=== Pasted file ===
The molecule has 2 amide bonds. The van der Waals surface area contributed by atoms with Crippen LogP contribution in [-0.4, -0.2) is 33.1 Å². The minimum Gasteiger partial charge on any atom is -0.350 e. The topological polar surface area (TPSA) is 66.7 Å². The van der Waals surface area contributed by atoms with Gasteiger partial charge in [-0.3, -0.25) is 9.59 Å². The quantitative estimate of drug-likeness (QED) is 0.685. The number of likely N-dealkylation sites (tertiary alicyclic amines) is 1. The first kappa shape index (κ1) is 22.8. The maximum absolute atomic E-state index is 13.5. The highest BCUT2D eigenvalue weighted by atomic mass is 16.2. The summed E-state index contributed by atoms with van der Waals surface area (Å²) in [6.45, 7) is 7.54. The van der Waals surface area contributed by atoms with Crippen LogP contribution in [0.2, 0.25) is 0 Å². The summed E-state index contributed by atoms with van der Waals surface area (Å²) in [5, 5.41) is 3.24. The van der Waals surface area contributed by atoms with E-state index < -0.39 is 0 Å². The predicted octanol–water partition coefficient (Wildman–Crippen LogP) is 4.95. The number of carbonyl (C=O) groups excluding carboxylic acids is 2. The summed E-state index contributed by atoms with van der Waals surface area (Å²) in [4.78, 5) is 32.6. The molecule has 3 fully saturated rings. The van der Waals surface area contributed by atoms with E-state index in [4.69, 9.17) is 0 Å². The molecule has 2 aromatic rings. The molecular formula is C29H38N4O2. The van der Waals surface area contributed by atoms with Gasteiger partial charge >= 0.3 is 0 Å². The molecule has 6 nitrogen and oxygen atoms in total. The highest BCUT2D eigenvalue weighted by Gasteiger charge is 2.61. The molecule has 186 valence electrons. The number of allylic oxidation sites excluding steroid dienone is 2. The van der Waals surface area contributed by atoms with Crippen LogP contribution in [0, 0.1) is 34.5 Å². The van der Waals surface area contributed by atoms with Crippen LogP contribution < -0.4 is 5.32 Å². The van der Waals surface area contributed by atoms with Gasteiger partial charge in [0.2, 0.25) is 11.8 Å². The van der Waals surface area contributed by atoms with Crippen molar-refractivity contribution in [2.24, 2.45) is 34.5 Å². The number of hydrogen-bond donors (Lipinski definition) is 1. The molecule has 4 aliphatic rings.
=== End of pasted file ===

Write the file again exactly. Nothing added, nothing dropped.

The molecule has 2 amide bonds. The van der Waals surface area contributed by atoms with Crippen LogP contribution in [-0.4, -0.2) is 33.1 Å². The minimum Gasteiger partial charge on any atom is -0.350 e. The topological polar surface area (TPSA) is 66.7 Å². The van der Waals surface area contributed by atoms with Gasteiger partial charge in [-0.3, -0.25) is 9.59 Å². The quantitative estimate of drug-likeness (QED) is 0.685. The number of likely N-dealkylation sites (tertiary alicyclic amines) is 1. The first kappa shape index (κ1) is 22.8. The maximum absolute atomic E-state index is 13.5. The highest BCUT2D eigenvalue weighted by atomic mass is 16.2. The summed E-state index contributed by atoms with van der Waals surface area (Å²) in [6.45, 7) is 7.54. The van der Waals surface area contributed by atoms with Crippen LogP contribution in [0.2, 0.25) is 0 Å². The summed E-state index contributed by atoms with van der Waals surface area (Å²) in [5, 5.41) is 3.24. The van der Waals surface area contributed by atoms with E-state index < -0.39 is 0 Å². The predicted octanol–water partition coefficient (Wildman–Crippen LogP) is 4.95. The number of carbonyl (C=O) groups excluding carboxylic acids is 2. The summed E-state index contributed by atoms with van der Waals surface area (Å²) in [4.78, 5) is 32.6. The molecule has 3 fully saturated rings. The van der Waals surface area contributed by atoms with E-state index in [4.69, 9.17) is 0 Å². The molecule has 2 aromatic rings. The molecular formula is C29H38N4O2. The van der Waals surface area contributed by atoms with Gasteiger partial charge >= 0.3 is 0 Å². The molecule has 6 nitrogen and oxygen atoms in total. The highest BCUT2D eigenvalue weighted by Gasteiger charge is 2.61. The molecule has 186 valence electrons. The number of allylic oxidation sites excluding steroid dienone is 2. The van der Waals surface area contributed by atoms with Crippen LogP contribution in [0, 0.1) is 34.5 Å². The van der Waals surface area contributed by atoms with Crippen LogP contribution < -0.4 is 5.32 Å². The van der Waals surface area contributed by atoms with Gasteiger partial charge in [0.2, 0.25) is 11.8 Å². The van der Waals surface area contributed by atoms with Crippen molar-refractivity contribution in [2.24, 2.45) is 34.5 Å². The number of hydrogen-bond donors (Lipinski definition) is 1. The molecule has 4 aliphatic rings.